The Eternal Principles for Creating Luxury Brands
By definition, a luxury brand is an outstanding brand, justifiably priced highly and destined, at least primarily, to a select group of the social-economic elite. Luxury is not about unattainability though. After all, you cannot profit from consumers that cannot buy your brand. However, luxury is about the consumer outstretching herself a bit to buy something extraordinary but rather expensive for her financial ability. When you are used to driving a BMW 760 (price tag: over 85,000 Euros), it is no longer a luxury for you, although you might be pleasantly aware that it is for many. Alternatively, paying 115,000 Euros for a Maserati Quattroporte Executive GT Automatic, will probably be more of luxury to you. Before entering a deeper discussion of luxury I think it will be good to acknowledge two basic facts:
1. Luxury is relative. One man's luxury is often another's (usually richer) everyday lifestyle.
2. The standard of luxury is mutable. Today's luxury is often tomorrow's commonly expected standard. Luxury brands are under a constant pressure from non-luxury brands trying to offer a similar value for less, thus eroding the status of luxury. Much has been said lately about the changing nature of luxury these days. While some of the proclaimed changes are no more than the result of historical myopia, certain developments are worth noting. 1. There are now more layers of luxury than ever before to match new levels of affluence. More billionaires, more multi-millionaires, more millionaires, more super affluents (annual income over $150K), affluents (annual income over $100K), and near affluents (annual income over $75K). A Toyota Camry (around $25K) is considered a luxury car at some level of affluence, at a higher level it's BMW 7 Series (around $115K), at yet a higher one it's Maybach 62 (around $375K). 2. Some of the luxury buyers are now somewhat less interested in purchasing uniform symbols of status / identity and they opt for developing an individual style and expressing themselves in original ways. The tension between the traditional (more safely genuine luxury) and the innovative has always burgeoned forth luxury. Currently, luxury leans more towards the innovative than the traditional.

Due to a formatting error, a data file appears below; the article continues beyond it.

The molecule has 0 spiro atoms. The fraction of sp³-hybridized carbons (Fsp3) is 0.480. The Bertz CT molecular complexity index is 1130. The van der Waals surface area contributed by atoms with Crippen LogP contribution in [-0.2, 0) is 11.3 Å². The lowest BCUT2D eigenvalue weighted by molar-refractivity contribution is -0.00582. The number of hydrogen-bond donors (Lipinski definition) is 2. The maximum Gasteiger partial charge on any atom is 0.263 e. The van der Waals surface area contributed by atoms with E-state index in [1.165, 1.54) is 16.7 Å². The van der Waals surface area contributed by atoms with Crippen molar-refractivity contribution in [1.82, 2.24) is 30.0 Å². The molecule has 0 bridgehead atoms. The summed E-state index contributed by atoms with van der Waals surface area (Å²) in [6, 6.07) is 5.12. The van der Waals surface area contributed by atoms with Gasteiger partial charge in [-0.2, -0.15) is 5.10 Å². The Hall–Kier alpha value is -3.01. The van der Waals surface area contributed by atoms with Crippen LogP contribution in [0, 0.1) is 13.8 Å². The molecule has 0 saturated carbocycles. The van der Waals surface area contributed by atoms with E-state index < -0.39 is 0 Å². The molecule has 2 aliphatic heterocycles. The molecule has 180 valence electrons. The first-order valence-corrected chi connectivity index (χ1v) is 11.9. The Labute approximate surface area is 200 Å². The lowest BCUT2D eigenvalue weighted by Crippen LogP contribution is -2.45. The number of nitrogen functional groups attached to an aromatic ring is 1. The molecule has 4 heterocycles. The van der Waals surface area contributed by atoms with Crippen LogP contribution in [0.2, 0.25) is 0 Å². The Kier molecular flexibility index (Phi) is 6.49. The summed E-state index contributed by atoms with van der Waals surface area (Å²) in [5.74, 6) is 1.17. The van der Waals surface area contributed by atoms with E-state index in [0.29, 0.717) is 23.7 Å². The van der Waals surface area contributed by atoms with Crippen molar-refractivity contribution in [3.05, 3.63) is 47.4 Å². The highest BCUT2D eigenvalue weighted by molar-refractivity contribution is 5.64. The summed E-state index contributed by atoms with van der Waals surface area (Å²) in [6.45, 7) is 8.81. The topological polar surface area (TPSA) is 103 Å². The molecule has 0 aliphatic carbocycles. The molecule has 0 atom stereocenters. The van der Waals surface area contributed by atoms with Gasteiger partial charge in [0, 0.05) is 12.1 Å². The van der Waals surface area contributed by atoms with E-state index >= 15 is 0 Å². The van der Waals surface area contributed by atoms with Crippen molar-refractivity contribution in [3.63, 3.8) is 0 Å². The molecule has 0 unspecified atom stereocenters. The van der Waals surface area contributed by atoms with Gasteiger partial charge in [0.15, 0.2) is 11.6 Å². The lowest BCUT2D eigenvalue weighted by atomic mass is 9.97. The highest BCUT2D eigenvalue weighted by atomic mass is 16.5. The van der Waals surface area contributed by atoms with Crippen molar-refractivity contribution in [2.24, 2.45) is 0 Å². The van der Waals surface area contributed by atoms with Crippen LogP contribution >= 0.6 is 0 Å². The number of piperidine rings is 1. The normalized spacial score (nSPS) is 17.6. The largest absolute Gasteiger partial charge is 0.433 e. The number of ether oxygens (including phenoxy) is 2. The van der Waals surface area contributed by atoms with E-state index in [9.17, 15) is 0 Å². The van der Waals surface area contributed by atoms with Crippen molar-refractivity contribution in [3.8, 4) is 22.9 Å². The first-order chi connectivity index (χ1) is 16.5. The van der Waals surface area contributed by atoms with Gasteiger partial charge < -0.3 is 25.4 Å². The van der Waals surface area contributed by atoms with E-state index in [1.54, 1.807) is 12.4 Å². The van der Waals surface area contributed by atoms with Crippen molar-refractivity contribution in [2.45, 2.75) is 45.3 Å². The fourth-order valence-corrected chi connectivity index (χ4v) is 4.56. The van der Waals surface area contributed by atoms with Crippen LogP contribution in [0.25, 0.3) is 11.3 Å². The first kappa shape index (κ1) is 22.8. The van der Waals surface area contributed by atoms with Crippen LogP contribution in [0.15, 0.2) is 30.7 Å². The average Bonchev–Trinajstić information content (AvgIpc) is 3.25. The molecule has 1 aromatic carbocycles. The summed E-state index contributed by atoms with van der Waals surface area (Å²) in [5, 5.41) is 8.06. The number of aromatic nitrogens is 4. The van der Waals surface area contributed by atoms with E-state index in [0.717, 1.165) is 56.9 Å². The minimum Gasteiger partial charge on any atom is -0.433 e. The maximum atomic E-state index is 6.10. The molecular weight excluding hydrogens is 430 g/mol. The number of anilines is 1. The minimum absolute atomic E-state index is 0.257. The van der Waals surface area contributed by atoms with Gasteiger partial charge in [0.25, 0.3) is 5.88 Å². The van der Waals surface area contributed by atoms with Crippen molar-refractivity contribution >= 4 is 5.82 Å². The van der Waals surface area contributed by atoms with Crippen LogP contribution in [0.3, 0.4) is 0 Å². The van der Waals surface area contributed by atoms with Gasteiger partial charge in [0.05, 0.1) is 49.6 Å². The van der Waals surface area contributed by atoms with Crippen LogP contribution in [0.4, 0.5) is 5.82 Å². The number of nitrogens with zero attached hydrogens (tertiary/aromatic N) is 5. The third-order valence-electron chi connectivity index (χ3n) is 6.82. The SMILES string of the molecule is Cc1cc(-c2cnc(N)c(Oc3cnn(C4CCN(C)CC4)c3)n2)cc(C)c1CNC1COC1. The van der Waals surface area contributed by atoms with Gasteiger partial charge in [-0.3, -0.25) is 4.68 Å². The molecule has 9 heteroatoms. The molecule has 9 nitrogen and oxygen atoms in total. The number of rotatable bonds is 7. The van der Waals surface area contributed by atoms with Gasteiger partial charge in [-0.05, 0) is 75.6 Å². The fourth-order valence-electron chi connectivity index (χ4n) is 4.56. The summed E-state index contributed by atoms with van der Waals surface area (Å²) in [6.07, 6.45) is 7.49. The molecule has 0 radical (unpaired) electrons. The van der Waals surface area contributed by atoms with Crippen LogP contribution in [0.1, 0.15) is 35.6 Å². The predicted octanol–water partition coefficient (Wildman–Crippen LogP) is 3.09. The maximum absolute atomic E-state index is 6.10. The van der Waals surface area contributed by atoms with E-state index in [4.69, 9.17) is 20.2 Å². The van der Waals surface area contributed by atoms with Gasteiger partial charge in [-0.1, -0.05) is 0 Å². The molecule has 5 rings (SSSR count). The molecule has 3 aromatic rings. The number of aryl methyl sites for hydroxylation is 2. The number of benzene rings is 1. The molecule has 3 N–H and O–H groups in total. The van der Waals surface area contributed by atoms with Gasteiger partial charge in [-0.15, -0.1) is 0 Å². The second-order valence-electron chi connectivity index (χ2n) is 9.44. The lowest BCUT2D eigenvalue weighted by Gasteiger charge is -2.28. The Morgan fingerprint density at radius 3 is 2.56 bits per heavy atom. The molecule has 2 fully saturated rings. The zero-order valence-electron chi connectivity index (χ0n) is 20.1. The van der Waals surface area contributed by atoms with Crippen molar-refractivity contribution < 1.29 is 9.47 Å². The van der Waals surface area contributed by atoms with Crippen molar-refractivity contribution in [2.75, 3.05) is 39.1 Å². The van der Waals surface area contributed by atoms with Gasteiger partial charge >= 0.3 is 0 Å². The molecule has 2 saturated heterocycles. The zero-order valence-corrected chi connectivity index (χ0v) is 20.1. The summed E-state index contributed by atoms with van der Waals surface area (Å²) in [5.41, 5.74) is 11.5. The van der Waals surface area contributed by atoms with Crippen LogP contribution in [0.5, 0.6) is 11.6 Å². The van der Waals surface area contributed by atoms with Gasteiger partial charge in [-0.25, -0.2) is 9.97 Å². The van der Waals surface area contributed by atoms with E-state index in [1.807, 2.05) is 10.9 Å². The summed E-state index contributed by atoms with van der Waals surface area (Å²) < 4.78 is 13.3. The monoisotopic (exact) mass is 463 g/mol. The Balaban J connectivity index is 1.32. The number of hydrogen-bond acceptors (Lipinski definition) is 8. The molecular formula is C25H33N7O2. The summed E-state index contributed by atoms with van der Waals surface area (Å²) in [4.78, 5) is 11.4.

3. There are more "out of class" purchases now, both upwards and downwards. The wealthy feel no obligation to always buy expansive (actually, affluents typically look for the best deal on whatever they want to buy, no matter how extravagant). The no so wealthy have also developed an appetite for luxury when and where they can afford it.
4. There's a trend towards spending more on luxury experiences rather than goods, at least amongst wealthy Americans. This trend is stronger among seasoned affluents who already know that the attraction of objects wears out while cherished experiences just get better with time as they are remembered, told and re-told.
5. There are more luxury hits now and fewer classics. Luxury used to be defined in the tradition-driven past by classics. The novelty-driven present, that is evident in the non-luxury sectors as well, turns the success of luxury brands of the day into sweet but short-lived. The unchanging nature of luxury Despite all these significant developments, the nature of luxury has remained unchanged in essence. People buy luxury brands in order to: 1. Feel special and apart from the crowd. 2. Feel superior and privileged. 3. Feel of value and importance. 4. Exercise ability and freedom ("I can afford it", "I can do that"). 5. Reward themselves for efforts and achievements.
6. Console one and recuperate from a setback or misfortune.
7. Signal status and command acknowledgement and respect.
8. Demonstrate refinement, connoisseurship and /or perfectionism.
9. Delight the senses, experience pleasant sensations and feelings or create an infrastructure for future favorable experiences.